Diary entry part two: The airport

This is my second consistent diary entry. I ought to be praised for it. The apple sign popped up on the screen of the phone connected to this laptop. Two women, looking perplexed, walked passed me. The duty-free sign is obscuring the reflection of people on the window. Some planes are visible; they land with such speed – one does not feel it inside the plane. The apple sign’s appearance implies a charging phone – this implies “internet”.  But – how mean, low and “under” is it to leave you, my beloved vocation – writing – (to write) so hastily, for an airport’s tumult, no less, for the mere internet. I lied. The airport is not chaotic or busy, and passengers are only visible sporadically. A little cutie pie, a girl, is raising hell – running in circles with her tiny suitcase. The workers are weird. Airport workers seem ostracized, in the periphery of life. It is the only place where all kinds of people are welcomed into drudgery: Perhaps the rejects from each category end up pouring their life, surrendered to an existential crisis, into these wretched places. I refuse to, thus, be an airport employee. “If only that girl was culture,” I say, only her nape visible, as she walks past me with an air of alluring sexuality. Her body refined, slithers into a well-kept face. She walks like Rosa Luxemburg – if Rosa, literally Corbyn murdered her, lived today. I wish such women were theorists and revolutionaries. This post-left, post-structuralist world has cooked our minds away from actual inquiry to image intensive posturing: It is cool to be pedantic, to reiterate facts about Scott Fitzgerald’s sex life. We miss Emma Goldman, Rosa Luxemburg; the factory girls remain a cutesy – zany imagination. Where is Simone de Behaviour?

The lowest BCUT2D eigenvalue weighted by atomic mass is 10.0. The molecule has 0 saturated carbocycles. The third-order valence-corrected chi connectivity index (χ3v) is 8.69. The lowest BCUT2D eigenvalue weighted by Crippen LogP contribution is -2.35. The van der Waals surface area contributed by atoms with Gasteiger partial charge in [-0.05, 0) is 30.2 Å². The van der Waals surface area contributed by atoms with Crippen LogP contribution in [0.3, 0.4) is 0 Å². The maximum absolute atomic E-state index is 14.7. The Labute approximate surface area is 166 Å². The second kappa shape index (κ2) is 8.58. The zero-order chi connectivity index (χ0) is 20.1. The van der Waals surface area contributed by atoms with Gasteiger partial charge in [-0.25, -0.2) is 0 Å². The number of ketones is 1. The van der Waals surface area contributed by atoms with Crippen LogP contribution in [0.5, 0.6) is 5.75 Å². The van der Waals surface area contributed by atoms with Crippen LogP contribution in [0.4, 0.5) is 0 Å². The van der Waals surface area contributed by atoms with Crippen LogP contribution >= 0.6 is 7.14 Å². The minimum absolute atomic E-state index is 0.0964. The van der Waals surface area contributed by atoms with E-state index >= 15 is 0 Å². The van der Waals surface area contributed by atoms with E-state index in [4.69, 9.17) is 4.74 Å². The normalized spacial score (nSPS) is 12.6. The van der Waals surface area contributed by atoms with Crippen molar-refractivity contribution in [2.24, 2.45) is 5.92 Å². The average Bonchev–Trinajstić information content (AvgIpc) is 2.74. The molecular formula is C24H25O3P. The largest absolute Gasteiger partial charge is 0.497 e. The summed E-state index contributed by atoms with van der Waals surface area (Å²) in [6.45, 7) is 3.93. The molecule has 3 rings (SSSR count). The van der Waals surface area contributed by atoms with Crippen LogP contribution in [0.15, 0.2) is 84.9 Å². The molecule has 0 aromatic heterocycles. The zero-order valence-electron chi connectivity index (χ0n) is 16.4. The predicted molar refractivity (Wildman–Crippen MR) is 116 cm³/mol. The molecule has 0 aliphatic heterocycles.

In midnight in Paris, Mr. W. Allen takes on the notion that the past was somehow “better”. The protagonist is writing a novel about a “nostalgia shop owner”; the author believes ‘another era was better’. The world, in Woody Allen’s surrealist form, shifts to accommodate our protagonist, the author, in the 1920s: He awaits a car every night; as the clock strikes 24:00, he is taken on a ride back in time. Scott Fitzgerald and his lover become the vehicle for his convergence with Ernest Hemmingway, Picasso – and, finally, a girl that makes him pessimistic about his fiancé. After various occurrences that I do not want to enumerate not to ruin the movie for future viewers; it turns out the girl loves another era that passed before her birth. Everyone feels the past was more magical. Our transient and short-lives, even, manage to accommodate what ought to remain evanescent ideas; the world was admirable when we were 15, but at 40 – “young people these days”. Romanticising an era embroiders all “golden” occurrences, images, ideas, thoughts into one denote. The sticky, rough, grimy realities of that era effaced, we adore only that portrait – sieved, wrong, misconceived. The past seldom passes through my mind as golden, neither my heart palpitates for an image or moment exemplifying that era. One thing has sufficed to be uncanny within our generation though: Our young say “young people these days”; “my generation – good lord – the past was better.” Are we the only generation that can honestly assume sometime in the past was better? We are the only generation that constructs such opinions about its own generation: Elders opined about the young they did not understand. We understand ourselves, our fellow travellers in this world: are we this enigma that can be annexed from any correlative imaginations and misconceptions of the past? Bring back Rosa Luxembourg.


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